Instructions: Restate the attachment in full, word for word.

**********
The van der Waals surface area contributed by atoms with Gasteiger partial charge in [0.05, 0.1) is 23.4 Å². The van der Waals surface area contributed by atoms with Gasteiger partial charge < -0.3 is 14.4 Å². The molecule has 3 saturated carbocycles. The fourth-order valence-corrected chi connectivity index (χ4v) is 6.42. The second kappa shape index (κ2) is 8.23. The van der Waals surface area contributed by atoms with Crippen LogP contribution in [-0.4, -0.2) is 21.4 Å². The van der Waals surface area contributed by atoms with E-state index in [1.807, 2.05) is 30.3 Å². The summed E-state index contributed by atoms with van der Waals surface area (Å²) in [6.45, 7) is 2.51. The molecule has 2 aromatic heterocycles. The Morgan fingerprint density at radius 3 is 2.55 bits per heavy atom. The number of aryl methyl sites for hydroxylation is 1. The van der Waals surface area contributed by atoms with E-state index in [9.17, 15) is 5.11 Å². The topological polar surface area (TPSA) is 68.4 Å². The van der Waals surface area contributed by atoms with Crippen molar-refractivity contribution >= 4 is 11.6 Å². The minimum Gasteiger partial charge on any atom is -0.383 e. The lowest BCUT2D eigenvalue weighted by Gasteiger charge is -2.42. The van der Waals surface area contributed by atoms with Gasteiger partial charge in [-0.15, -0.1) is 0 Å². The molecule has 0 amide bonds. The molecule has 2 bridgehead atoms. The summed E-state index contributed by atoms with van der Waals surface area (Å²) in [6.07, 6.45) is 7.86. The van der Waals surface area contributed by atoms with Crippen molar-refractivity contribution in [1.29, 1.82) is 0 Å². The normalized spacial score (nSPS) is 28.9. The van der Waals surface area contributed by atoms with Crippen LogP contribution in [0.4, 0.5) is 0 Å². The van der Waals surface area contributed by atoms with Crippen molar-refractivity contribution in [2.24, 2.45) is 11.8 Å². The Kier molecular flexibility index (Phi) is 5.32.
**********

The van der Waals surface area contributed by atoms with Gasteiger partial charge in [0.05, 0.1) is 23.4 Å². The van der Waals surface area contributed by atoms with Gasteiger partial charge < -0.3 is 14.4 Å². The molecule has 3 saturated carbocycles. The fourth-order valence-corrected chi connectivity index (χ4v) is 6.42. The second kappa shape index (κ2) is 8.23. The van der Waals surface area contributed by atoms with Crippen LogP contribution in [-0.4, -0.2) is 21.4 Å². The van der Waals surface area contributed by atoms with E-state index in [1.807, 2.05) is 30.3 Å². The summed E-state index contributed by atoms with van der Waals surface area (Å²) in [6.45, 7) is 2.51. The molecule has 2 aromatic heterocycles. The Morgan fingerprint density at radius 3 is 2.55 bits per heavy atom. The number of aryl methyl sites for hydroxylation is 1. The van der Waals surface area contributed by atoms with E-state index in [9.17, 15) is 5.11 Å². The topological polar surface area (TPSA) is 68.4 Å². The van der Waals surface area contributed by atoms with Crippen molar-refractivity contribution >= 4 is 11.6 Å². The minimum Gasteiger partial charge on any atom is -0.383 e. The lowest BCUT2D eigenvalue weighted by Gasteiger charge is -2.42. The van der Waals surface area contributed by atoms with Gasteiger partial charge in [-0.15, -0.1) is 0 Å². The molecule has 0 amide bonds. The molecule has 2 bridgehead atoms. The summed E-state index contributed by atoms with van der Waals surface area (Å²) in [6.07, 6.45) is 7.86. The van der Waals surface area contributed by atoms with Crippen molar-refractivity contribution in [1.29, 1.82) is 0 Å². The normalized spacial score (nSPS) is 28.9. The van der Waals surface area contributed by atoms with Crippen LogP contribution in [0.4, 0.5) is 0 Å². The van der Waals surface area contributed by atoms with Crippen molar-refractivity contribution in [2.24, 2.45) is 11.8 Å². The Kier molecular flexibility index (Phi) is 5.32.